Russia says Bulgaria to complete pipeline stretch of TurkStream by 2020

Gazprom’s TurkStream gas pipeline, which will connect Russia and Turkey, runs through the Black Sea and Bulgaria, where there are concerns that it might fail to meet its forecasted completion date. (AFP)
Updated 21 October 2019

Russia says Bulgaria to complete pipeline stretch of TurkStream by 2020

  • Bulgaria last month struck a $1.2 billion deal with Saudi-based Arkad to complete the 474 km pipeline as early as 2020

SOFIA: Bulgaria has promised to complete its stretch of the TurkStream gas pipeline by 2020 as planned, Russian Foreign Minister Sergei Lavrov said on Monday, trying to tackle skepticism about the timescale of the project.

Last month Bulgaria signed a €1.1 billion ($1.2 billion) contract with Saudi-led group Arkad to build the 474 km pipeline across its territory.

Sofia hopes the whole pipeline, which Bulgaria has dubbed Balkan Stream, will become operational as early as 2020, but given that the contract with Saudi company was signed only in September, some industry officials are doubtful of the timeline.

Lavrov, speaking in Moscow at a briefing with his Bulgarian counterpart Ekaterina Zaharieva, said he was given assurances that the second part of TurkStream would be completed as planned.

FASTFACT

Last week, Russia’s Gazprom began filling the first part of the TurkStream pipeline, which runs via the Black Sea, with gas.

“The partners have underscored that the work will be finished on time, by 2020,” Lavrov said.

Russia, which is building TurkStream to bypass Ukraine to the south, has said its second portion, with an annual capacity of 15.75 billion cubic meters, will pass via Bulgaria to central Europe.

Earlier on Monday, Bulgaria opened the 11 km pipeline that links its gas transport network with Turkey as part of its push to transport Russian natural gas from TurkStream to central Europe and inspected the laying of pipes Arkad has started in northwestern Bulgaria.

The pipeline stretch is part of Bulgaria’s plans to link its southern border with Turkey to its western frontier with Serbia and provide a link to the Russia-backed TurkStream twin pipeline to Serbia, Hungary and Austria.

Last week, Russia’s Gazprom began filling the first part of the TurkStream pipeline, which runs via the Black Sea, with gas.

Moscow plans to launch the first part of the pipeline, with an annual capacity of 15.75 billion cubic meters, by the end of the year.

Speaking to officials at the opening in southern Bulgaria, Prime Minister Boyko Borissov said Balkan Stream was also a political highway ensuring peace along with its economic benefits.

Serbian Energy Minister Aleksandar Antic, who attended the inspection of construction works in northwestern Bulgaria, said Serbia will be ready with the pipeline on its territory by the end of the year and gas can flow once Bulgaria completes its part of the work.


Oil recoups losses as OPEC, US Fed see robust economy

Updated 14 November 2019

Oil recoups losses as OPEC, US Fed see robust economy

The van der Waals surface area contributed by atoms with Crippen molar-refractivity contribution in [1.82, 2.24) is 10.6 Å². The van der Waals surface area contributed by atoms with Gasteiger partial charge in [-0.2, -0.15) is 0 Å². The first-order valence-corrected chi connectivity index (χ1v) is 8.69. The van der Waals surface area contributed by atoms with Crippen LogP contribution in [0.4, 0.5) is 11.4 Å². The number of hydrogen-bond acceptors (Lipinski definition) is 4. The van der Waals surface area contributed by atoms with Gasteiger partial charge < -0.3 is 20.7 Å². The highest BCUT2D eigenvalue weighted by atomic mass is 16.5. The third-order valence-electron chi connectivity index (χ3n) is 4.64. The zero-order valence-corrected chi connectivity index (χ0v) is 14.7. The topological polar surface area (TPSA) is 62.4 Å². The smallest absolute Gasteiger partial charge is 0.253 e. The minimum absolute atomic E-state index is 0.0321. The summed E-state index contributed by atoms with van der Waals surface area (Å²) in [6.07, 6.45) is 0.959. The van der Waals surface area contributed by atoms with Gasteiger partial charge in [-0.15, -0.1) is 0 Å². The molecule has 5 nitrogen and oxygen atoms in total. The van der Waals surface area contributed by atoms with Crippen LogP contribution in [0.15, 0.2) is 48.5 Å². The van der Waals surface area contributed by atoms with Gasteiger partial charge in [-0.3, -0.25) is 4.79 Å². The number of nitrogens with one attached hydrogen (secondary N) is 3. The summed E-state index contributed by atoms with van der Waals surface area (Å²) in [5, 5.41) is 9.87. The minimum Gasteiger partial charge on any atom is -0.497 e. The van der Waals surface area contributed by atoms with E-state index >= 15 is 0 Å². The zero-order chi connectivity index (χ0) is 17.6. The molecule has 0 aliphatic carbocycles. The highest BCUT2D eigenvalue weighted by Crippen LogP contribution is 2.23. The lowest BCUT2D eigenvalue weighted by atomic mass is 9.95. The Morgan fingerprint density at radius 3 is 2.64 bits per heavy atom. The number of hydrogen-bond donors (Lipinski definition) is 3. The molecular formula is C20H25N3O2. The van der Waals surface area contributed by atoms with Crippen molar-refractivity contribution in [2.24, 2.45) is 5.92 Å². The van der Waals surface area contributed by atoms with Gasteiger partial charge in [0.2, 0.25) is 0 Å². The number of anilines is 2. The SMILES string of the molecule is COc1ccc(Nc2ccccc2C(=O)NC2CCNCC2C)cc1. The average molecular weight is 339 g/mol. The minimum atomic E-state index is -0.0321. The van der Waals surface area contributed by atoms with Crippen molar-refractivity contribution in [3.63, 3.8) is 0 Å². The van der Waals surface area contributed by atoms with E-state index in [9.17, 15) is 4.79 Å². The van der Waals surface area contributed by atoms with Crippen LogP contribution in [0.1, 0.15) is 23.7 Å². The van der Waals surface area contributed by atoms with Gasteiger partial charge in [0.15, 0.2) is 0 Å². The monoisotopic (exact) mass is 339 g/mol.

• US-China trade deal will help remove ‘dark cloud’ over oil, says Barkindo

LONDON: Oil prices reversed early losses on Wednesday after the Organization of the Petroleum Exporting Countries (OPEC) said it saw no signs of global recession and rival US shale oil production could grow by much less than expected in 2020.

Also supporting prices were comments by US Federal Reserve Chair Jerome Powell, who said the US economy would see a “sustained expansion” with the full impact of recent interest rate cuts still to be felt.

Brent crude futures stood roughly flat at around $62 per barrel by 1450 GMT, having fallen by over 1 percent earlier in the day. US West Texas Intermediate crude was at $56 per barrel, up 20 cents or 0.4 percent.

“The baseline outlook remains favorable,” Powell said.

OPEC Secretary-General Mohammad Barkindo said global economic fundamentals remained strong and that he was still confident that the US and China would reach a trade deal.

“It will almost remove that dark cloud that had engulfed the global economy,” Barkindo said, adding it was too early to discuss the output policy of OPEC’s December meeting.

HIGHLIGHT

  • US oil production likely to grow by just 0.3-0.4 million barrels per day next year — or less than half of previous expectations.
  • The prospects for ‘US crude exports had turned bleak after shipping rates jumped last month.’

He also said some US companies were now saying US oil production would grow by just 0.3-0.4 million barrels per day next year — or less than half of previous expectations — reducing the risk of an oil glut next year.

US President Donald Trump said on Tuesday Washington and Beijing were close to finalizing a trade deal, but he fell short of providing a date or venue for the signing ceremony.

“The expectations of an inventory build in the US and uncertainty over the OPEC+ strategy on output cuts and US/China trade deal are weighing on oil prices,” said analysts at ING, including the head of commodity strategy Warren Patterson.

In the US, crude oil inventories were forecast to have risen for a third straight week last week, while refined products inventories likely declined, a preliminary Reuters poll showed on Tuesday.

ANZ analysts said the prospects for US crude exports had turned bleak after shipping rates jumped last month.